FIRE and MUD: Eruptions and Lahars of Mount Pinatubo, Philippines
An ancestral Mount Pinatubo began to grow at least 1 million years ago and produced a large but unremarkable stratovolcano. Eruptions of the modern Pinatubo began with an unusually large explosive event slightly more than 35,000 years ago and have occurred episodically (Newhall and others). That of >35,000 years ago was roughly ten times as large as that of 1991, and early reposes of thousands of years appear to be much longer than the most recent repose of 500 years. Burial and erosion of deposits from older, frequent, small-volume eruptions might create an artifact of change from big eruptions and long reposes to smaller eruptions and shorter reposes, but there is also a clear decrease in the size of Pinatubo's largest eruptions per eruptive episode. Except for slight variability in SiO2 contents of the main dacitic products from one eruptive period to the next (SiO 2 is highest in the products of the oldest, largest eruption of the modern Pinatubo), eruptive products have been remarkably uniform through time. This uniformity in eruptive products suggests that they are drawn from a single, large volume reservoir.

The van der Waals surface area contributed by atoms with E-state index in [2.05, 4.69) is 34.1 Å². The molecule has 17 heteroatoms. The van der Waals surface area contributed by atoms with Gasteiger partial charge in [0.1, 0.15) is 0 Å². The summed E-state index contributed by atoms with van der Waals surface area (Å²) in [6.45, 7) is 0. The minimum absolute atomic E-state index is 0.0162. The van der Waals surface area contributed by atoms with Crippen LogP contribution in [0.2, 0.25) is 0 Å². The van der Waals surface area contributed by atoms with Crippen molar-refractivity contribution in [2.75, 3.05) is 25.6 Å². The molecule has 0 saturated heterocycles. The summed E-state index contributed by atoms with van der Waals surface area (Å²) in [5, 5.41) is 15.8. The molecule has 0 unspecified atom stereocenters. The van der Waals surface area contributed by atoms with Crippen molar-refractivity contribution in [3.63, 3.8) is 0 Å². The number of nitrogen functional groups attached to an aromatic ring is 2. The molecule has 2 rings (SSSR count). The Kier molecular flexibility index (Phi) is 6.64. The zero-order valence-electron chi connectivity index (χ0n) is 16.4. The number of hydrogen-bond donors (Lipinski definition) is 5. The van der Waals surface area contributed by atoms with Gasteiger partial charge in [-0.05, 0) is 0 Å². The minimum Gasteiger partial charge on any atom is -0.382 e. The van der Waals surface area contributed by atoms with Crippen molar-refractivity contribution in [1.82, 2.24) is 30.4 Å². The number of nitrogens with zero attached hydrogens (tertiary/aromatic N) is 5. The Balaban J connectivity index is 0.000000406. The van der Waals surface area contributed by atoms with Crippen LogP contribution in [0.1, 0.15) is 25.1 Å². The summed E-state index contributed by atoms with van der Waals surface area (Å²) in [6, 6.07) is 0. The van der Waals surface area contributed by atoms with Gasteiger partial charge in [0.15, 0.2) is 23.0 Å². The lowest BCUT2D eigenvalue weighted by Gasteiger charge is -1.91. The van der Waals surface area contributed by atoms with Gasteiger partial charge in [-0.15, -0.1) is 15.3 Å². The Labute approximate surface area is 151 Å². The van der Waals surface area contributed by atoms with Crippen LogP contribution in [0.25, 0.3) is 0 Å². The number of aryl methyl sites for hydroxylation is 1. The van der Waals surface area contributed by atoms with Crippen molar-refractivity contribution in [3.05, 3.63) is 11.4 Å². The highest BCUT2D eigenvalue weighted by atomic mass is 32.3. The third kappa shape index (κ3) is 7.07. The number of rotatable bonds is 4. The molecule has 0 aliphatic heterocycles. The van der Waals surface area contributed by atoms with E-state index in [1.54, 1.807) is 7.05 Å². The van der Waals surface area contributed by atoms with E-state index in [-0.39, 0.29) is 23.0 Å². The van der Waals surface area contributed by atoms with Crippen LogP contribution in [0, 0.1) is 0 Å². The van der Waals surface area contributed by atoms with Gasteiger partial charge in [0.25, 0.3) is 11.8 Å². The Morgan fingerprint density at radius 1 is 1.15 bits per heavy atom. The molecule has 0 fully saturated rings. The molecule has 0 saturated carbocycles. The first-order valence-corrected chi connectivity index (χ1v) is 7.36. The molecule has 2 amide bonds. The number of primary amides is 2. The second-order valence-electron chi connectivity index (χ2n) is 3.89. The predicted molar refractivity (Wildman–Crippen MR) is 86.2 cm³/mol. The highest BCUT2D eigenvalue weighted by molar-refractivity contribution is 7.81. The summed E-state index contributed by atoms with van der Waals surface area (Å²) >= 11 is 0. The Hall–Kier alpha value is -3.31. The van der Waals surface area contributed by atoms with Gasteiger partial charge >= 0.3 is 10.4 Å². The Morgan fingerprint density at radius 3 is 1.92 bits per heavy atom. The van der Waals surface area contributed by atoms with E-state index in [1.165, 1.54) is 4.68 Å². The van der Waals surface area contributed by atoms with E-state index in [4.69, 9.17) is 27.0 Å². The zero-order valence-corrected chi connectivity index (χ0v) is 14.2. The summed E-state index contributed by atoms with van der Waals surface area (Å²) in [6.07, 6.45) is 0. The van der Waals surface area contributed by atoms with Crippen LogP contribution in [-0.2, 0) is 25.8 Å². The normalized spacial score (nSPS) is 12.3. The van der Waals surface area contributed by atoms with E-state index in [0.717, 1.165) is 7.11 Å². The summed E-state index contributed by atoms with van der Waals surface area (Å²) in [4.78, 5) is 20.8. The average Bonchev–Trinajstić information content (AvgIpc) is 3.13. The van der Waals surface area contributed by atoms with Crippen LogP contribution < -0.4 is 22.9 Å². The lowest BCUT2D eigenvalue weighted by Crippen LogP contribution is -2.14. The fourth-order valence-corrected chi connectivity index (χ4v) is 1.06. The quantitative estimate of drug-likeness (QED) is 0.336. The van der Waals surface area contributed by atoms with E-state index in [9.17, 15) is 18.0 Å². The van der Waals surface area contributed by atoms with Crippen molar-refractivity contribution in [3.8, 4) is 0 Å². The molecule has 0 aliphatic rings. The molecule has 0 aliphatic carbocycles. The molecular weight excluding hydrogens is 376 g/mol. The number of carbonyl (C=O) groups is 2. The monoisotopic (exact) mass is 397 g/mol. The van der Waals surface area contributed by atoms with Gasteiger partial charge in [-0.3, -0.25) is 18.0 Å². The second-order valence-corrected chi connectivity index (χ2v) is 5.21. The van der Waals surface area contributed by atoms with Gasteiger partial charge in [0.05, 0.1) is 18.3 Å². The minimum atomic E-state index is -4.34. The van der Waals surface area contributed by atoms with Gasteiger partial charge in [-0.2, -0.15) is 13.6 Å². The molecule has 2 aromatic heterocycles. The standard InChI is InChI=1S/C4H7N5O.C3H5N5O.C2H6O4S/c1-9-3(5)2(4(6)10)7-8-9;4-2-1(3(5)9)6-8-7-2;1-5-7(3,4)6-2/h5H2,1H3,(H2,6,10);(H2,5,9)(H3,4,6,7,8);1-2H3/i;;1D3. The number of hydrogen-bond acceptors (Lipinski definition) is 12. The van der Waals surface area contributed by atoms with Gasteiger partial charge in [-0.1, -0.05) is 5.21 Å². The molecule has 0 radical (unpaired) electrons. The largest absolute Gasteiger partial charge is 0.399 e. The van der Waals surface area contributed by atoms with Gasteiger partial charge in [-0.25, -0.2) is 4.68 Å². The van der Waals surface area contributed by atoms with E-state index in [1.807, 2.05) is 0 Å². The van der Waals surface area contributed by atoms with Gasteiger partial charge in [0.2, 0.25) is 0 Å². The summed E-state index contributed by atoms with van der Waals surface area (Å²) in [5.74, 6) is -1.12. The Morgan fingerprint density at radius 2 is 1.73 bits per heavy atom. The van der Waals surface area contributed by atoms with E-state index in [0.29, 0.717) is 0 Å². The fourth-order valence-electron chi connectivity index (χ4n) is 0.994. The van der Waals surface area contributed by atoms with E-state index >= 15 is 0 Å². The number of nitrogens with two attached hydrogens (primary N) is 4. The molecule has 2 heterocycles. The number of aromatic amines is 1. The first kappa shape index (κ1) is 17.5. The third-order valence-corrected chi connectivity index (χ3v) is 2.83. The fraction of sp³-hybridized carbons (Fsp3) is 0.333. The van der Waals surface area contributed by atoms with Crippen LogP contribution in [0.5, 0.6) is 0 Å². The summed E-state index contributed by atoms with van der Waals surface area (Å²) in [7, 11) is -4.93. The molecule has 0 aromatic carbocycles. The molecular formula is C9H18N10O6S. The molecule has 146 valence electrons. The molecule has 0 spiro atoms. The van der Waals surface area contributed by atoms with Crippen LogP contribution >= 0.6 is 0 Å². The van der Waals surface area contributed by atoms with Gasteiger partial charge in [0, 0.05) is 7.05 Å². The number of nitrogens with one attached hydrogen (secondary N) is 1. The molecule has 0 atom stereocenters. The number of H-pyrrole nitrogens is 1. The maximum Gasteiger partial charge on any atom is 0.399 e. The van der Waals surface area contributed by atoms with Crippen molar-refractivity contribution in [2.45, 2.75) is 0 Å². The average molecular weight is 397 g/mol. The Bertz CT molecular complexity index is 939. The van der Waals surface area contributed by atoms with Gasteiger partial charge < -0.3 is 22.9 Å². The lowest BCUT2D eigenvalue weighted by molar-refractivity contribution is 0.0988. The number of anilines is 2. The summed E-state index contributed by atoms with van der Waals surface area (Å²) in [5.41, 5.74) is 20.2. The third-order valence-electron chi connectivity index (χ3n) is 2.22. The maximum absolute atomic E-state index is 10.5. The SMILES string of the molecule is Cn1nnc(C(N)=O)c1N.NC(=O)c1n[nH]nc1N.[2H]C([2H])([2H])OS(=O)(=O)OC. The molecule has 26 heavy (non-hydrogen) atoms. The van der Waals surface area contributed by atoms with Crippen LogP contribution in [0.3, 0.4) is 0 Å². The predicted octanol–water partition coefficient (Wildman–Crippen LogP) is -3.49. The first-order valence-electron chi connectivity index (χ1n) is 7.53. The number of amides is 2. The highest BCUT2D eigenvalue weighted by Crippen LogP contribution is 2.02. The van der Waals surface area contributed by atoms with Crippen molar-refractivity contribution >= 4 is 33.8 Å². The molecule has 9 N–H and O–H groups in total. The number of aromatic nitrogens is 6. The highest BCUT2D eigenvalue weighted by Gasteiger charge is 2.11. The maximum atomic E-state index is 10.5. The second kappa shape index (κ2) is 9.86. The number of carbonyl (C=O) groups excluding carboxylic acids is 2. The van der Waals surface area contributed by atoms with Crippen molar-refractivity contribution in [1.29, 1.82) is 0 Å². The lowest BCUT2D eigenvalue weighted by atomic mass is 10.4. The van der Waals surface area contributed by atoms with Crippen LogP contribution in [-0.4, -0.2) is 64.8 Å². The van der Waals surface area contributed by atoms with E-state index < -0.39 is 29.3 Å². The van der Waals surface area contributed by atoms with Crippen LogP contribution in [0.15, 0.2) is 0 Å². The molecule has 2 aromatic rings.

Exploratory geothermal drilling at Mount Pinatubo in 1988-90, fortuitous for science though not for the drillers, revealed high-temperature (261-336°C), highly acidic fluids and low permeability (Delfin and others). The prospect was abandoned for economic reasons; no one foresaw that most of those fluids would soon be erupted. Were it not for the requisite cementing those wells might have provided an unparalleled window into the temperature, pressure, and chemistry of a hydrothermal system as the volcano drew closer to its eruption! Not all was lost: highly acidic, high-Cl fluids at high elevations on a volcano are now understood to be a clear magmatic signature in geothermal fluids.
Stacked pyroclastic-flow and lahar deposits outside Clark Air Base, testimony to a long history of explosive eruptions.
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Last updated 09.17.98